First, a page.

As we were busy clicking away this display, there was excitement on the walkway. The Indian Broadbill pair had descended down on the shrubs on the hillside! There was a mad scramble to get there. Cameras, tripods and all, we rushed to catch the pair. The birds obliged us with perching from one branch to another! It was an exciting time for all of us. The pure colours, the intricate helmet-like pattern on the crown, the touch of blue on wings and tail are soothing to the eye. After our fill of the Broadbill, we went to Garuda Tal, which was a quiet picturesque area. We sighted the Orange-headed Rock Thrush, Tickell’s Thrush and the Asian Brown Flycatcher.
The next morning we went on a trekking path that led from the lodge to a camping site near Sattal. The view was serene, with the sun being generous with sunshine on one side lighting up wild trees laden with flowers. While going down the narrow path we came across two kids on their way to school – it’s incredible how going up and down the face of hill is part of the daily routine of all residents of the area. While we huff and puff, they traverse it with ease!
As soon as we reached the base of the hill, we found a Grey-headed Woodpecker. We could hear the distinct call of the White-crested Laughingthrush but couldn’t really see it. We sat down to have a cup of tea to refresh ourselves. Much to our delight we heard the Laughingthrush closeby and quickly spotted them. Soon an Emerald Dove and a Mountain Bulbul flew by. The area had some fruit trees on which a Slaty-headed Parakeet was too pre-occupied to be bothered about a bunch of photographers. We walked around the hillside to spot Blue-winged Siva, Chestnut-bellied Nuthatch, Bronzed Drongo and the Paradise Flycatcher.
On our way out we decided to take a different route. It was through the forest with tall old trees, making picturesque canopies. Parakeets and Yellow-naped Woodpeckers were having a good time in their habitat! We got stunning views of the lake on our way back. The reward of the trek down was the sighting of a Russet Sparrow!
A flight from Delhi to Bhopal got us there early in the morning. It was my first trip to Bhopal. I was pleasantly surprised with whatever part of the city I saw. Arriving early in the morning helped too! We stopped for a sumptuous breakfast at the Jehan Numa Palace. Situated close to the lake area in Bhopal, it’s windows; corridors and rooms reflect a glorious past.
The drive from Bhopal to the Reni Pani Lodge at Satpura was interspersed with plenty of halts to spot a Black-shouldered Kite juvenile, Yellow-footed Green Pigeon, Coppersmith Barbet and Indian Silverbill. We managed to even see a Pied Kingfisher in action!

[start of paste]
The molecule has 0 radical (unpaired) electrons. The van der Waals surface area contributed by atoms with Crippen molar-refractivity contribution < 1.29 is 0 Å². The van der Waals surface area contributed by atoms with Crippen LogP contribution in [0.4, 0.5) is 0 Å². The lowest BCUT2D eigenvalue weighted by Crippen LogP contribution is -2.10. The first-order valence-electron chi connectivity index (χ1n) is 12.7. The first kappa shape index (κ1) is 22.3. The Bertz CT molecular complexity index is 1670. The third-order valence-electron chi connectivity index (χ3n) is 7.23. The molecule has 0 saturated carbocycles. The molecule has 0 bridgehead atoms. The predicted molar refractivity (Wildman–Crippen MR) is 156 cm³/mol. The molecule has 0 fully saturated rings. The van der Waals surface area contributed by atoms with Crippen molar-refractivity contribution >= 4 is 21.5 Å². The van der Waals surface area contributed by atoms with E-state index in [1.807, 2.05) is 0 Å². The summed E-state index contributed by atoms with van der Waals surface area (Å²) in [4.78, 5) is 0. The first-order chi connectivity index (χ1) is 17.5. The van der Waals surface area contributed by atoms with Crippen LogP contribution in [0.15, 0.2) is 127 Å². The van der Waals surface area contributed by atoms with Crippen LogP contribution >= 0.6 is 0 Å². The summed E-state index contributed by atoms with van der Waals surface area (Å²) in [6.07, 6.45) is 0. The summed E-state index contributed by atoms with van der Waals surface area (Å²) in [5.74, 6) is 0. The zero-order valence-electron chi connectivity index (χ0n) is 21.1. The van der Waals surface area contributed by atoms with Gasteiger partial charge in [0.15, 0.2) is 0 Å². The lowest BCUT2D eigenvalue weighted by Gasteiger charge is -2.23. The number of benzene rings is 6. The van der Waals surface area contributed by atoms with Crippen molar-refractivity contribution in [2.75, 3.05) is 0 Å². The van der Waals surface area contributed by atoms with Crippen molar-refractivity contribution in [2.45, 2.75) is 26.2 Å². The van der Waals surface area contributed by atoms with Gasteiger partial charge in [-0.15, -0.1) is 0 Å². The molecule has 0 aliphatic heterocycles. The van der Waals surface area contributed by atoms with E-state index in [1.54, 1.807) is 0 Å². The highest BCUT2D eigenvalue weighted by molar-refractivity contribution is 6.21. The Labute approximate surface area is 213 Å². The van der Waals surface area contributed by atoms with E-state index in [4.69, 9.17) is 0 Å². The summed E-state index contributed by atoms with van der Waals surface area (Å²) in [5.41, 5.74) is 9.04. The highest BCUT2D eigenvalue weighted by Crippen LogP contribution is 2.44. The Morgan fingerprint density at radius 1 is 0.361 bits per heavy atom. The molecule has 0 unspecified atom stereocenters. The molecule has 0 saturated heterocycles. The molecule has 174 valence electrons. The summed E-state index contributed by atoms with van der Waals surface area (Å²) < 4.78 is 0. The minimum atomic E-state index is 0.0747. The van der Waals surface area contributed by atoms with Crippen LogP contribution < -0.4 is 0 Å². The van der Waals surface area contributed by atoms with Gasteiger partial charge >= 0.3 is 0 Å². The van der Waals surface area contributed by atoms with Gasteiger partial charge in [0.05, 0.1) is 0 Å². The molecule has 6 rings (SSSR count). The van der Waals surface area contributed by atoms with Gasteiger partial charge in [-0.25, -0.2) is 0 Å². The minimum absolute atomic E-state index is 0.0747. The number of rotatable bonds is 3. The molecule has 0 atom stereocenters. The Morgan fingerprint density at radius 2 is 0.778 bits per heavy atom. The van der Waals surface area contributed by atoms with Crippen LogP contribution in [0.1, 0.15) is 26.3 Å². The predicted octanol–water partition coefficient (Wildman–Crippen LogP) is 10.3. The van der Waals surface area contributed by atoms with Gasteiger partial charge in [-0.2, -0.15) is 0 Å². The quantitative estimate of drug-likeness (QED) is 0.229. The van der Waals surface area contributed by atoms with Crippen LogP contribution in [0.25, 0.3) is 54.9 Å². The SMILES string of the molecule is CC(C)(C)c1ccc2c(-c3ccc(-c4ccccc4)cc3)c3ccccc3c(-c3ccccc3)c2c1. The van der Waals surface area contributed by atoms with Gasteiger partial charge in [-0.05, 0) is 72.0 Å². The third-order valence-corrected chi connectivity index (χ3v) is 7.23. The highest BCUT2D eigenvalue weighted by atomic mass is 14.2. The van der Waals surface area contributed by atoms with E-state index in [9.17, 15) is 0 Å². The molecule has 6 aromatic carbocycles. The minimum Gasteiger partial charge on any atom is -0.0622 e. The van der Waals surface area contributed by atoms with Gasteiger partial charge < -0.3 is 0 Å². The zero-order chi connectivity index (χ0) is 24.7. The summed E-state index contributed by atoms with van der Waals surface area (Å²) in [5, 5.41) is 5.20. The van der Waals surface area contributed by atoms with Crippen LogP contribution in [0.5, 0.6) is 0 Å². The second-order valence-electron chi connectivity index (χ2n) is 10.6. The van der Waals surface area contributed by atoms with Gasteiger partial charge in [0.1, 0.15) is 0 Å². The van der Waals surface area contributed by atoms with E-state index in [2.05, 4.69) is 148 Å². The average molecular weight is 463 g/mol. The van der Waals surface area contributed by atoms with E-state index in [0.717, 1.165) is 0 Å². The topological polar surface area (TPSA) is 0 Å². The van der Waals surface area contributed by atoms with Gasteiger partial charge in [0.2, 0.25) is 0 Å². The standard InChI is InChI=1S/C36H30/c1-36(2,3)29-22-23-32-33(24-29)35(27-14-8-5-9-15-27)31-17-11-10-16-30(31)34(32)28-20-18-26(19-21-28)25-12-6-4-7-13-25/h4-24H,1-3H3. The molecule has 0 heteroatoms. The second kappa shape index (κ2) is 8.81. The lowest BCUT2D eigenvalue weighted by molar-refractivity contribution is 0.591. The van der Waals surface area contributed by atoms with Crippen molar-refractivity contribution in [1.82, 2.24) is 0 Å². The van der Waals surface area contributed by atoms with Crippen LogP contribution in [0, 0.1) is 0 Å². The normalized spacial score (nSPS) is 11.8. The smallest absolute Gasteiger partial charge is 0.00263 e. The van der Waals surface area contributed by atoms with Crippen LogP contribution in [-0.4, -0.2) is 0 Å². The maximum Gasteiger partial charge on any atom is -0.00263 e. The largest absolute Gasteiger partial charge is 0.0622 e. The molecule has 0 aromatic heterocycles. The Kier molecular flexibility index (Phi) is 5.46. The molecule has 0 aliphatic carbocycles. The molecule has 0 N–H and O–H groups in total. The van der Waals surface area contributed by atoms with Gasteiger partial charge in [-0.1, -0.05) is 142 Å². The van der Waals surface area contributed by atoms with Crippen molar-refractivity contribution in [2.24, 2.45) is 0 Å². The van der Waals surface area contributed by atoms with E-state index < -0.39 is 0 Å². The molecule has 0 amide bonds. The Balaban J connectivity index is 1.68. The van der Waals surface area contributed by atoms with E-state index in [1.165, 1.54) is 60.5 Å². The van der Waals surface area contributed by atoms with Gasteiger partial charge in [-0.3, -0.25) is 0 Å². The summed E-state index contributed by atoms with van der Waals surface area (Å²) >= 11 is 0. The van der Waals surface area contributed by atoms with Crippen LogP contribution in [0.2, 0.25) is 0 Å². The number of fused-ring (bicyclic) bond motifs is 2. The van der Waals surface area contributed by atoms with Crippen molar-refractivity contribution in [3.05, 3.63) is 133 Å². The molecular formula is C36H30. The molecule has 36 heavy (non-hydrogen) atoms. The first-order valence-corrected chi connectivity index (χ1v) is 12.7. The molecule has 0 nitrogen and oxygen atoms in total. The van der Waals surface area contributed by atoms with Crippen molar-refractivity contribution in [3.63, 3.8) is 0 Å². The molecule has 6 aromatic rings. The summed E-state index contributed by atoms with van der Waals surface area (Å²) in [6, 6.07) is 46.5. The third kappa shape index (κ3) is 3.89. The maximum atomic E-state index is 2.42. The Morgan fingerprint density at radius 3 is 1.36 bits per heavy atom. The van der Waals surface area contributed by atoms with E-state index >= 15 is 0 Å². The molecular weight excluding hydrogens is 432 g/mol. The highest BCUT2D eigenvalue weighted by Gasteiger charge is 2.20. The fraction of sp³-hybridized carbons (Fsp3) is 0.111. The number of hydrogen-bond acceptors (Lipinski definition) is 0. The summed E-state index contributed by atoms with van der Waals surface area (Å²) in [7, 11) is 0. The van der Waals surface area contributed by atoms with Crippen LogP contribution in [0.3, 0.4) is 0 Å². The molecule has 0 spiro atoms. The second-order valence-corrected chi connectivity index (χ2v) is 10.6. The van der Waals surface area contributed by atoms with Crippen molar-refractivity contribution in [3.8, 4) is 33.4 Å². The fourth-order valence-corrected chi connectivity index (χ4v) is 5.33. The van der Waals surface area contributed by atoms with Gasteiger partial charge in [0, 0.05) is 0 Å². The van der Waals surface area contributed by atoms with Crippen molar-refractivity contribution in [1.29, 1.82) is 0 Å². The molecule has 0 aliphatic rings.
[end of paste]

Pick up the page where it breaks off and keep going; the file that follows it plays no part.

The terrain along the route is quite picturesque. Golden fields of wheat merge into undulating forestland. Winding our way through the dry forest we arrive to a warm welcome at the lodge. Reni Pani gets its name from the Reni shrub found in abundance in the area and “Pani” is attributed to a stream that runs through the property. The lodge has spacious, comfortable and tastefully done up cottages. The open-air shower is heavenly!! Siddharth, the in-house Naturalist, accompanied us through all our outings, which I think is a great initiative of the resort.
As the lodge is located in a forest area, there are plenty of birds to see without even leaving the premises! There are bird-baths placed at various places which are very popular with the birds! We saw the beautiful Tickell’s Blue Flycatcher, Paradise Flycatcher Female, Oriental White-eye, Tailor bird, Spotted Dove, Woodshrike, Parakeets, Chestnut-shouldered Petronia, White-browed Fantail, Greater Racket-tailed Drongo and our first sighting of the Golden-fronted Leafbird. Another thoughtful feature of the lodge is to provide the guests with a small booklet detailing the flora and fauna found in the Satpura area.
Greater Racket-tailed Drongo
Asian Paradise Flycatcher Female
Tickell’s Blue Flycatcher
Orange-headed Thrush sub-species Cyanotus
Satpura National Park covers an area of about 500 sq.kms. It is an interesting natural park, where one can do Safari rides, canoe on the river and walk the forest.
Perhaps one of the unique aspects of the Park is that you have to cross the Denwa river to reach the Madhai Gate from where one takes the vehicles assigned by the Forest Department. We did a couple of Safaris and each time we had good sightings! We were visiting Satpura towards the end of March, a time when the forest is mostly dry except for some trees, which had new leaves and the beautiful Flame of Forest, which was in full bloom!
The dry forest works in our favour as it is easier to sight birds and animals. Our first sighting as the sun rose above the tree-line, was of the Indian Gaur. It is the largest bovine in South Asia and can weigh upto 1000Kg. We came upon a herd with some young ones. They walked about quite unperturbed by our presence. The sheer size of the Indian Gaur is something to behold. Inspite of the huge size, it is an attractive animal with a dark brown to black body and white lower legs.